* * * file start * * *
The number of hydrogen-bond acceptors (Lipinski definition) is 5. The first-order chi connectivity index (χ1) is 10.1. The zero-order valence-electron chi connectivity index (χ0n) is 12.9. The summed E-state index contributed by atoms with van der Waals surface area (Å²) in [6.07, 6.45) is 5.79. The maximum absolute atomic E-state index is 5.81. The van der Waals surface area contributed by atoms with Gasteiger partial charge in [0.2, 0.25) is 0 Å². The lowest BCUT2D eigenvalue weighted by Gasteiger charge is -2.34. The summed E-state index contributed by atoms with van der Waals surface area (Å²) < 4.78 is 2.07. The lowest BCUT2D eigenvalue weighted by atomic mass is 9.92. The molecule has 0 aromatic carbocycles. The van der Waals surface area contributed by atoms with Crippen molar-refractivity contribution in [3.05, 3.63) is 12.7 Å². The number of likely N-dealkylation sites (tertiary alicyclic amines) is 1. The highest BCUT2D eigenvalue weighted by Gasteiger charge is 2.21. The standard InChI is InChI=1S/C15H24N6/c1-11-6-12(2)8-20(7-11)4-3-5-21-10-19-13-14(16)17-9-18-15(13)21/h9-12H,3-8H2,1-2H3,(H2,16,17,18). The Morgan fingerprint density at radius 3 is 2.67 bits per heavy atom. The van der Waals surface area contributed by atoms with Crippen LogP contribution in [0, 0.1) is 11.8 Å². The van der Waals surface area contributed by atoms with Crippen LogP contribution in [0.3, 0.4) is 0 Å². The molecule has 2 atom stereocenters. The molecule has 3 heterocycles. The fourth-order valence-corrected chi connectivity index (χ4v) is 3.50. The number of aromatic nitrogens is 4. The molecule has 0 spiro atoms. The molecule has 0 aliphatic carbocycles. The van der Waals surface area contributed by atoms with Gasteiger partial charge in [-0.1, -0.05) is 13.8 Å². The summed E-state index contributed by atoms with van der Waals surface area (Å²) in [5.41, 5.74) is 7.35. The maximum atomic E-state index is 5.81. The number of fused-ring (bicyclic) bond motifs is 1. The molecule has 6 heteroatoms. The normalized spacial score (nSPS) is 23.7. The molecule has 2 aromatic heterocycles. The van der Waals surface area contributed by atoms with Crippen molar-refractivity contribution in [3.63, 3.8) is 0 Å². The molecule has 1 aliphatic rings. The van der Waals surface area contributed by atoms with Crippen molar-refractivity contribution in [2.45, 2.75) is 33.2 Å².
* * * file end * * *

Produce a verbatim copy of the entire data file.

The number of hydrogen-bond acceptors (Lipinski definition) is 5. The first-order chi connectivity index (χ1) is 10.1. The zero-order valence-electron chi connectivity index (χ0n) is 12.9. The summed E-state index contributed by atoms with van der Waals surface area (Å²) in [6.07, 6.45) is 5.79. The maximum absolute atomic E-state index is 5.81. The van der Waals surface area contributed by atoms with Gasteiger partial charge in [0.2, 0.25) is 0 Å². The lowest BCUT2D eigenvalue weighted by Gasteiger charge is -2.34. The summed E-state index contributed by atoms with van der Waals surface area (Å²) < 4.78 is 2.07. The lowest BCUT2D eigenvalue weighted by atomic mass is 9.92. The molecule has 0 aromatic carbocycles. The van der Waals surface area contributed by atoms with Crippen molar-refractivity contribution in [3.05, 3.63) is 12.7 Å². The number of likely N-dealkylation sites (tertiary alicyclic amines) is 1. The highest BCUT2D eigenvalue weighted by Gasteiger charge is 2.21. The standard InChI is InChI=1S/C15H24N6/c1-11-6-12(2)8-20(7-11)4-3-5-21-10-19-13-14(16)17-9-18-15(13)21/h9-12H,3-8H2,1-2H3,(H2,16,17,18). The Morgan fingerprint density at radius 3 is 2.67 bits per heavy atom. The van der Waals surface area contributed by atoms with Crippen LogP contribution in [0, 0.1) is 11.8 Å². The van der Waals surface area contributed by atoms with Crippen LogP contribution in [0.3, 0.4) is 0 Å². The molecule has 2 atom stereocenters. The molecule has 3 heterocycles. The fourth-order valence-corrected chi connectivity index (χ4v) is 3.50. The number of aromatic nitrogens is 4. The molecule has 0 spiro atoms. The molecule has 0 aliphatic carbocycles. The van der Waals surface area contributed by atoms with Gasteiger partial charge in [-0.1, -0.05) is 13.8 Å². The summed E-state index contributed by atoms with van der Waals surface area (Å²) in [5.41, 5.74) is 7.35. The maximum atomic E-state index is 5.81. The number of fused-ring (bicyclic) bond motifs is 1. The molecule has 6 heteroatoms. The normalized spacial score (nSPS) is 23.7. The molecule has 2 aromatic heterocycles. The van der Waals surface area contributed by atoms with Crippen molar-refractivity contribution in [3.63, 3.8) is 0 Å². The molecule has 1 aliphatic rings. The van der Waals surface area contributed by atoms with Crippen molar-refractivity contribution in [2.45, 2.75) is 33.2 Å².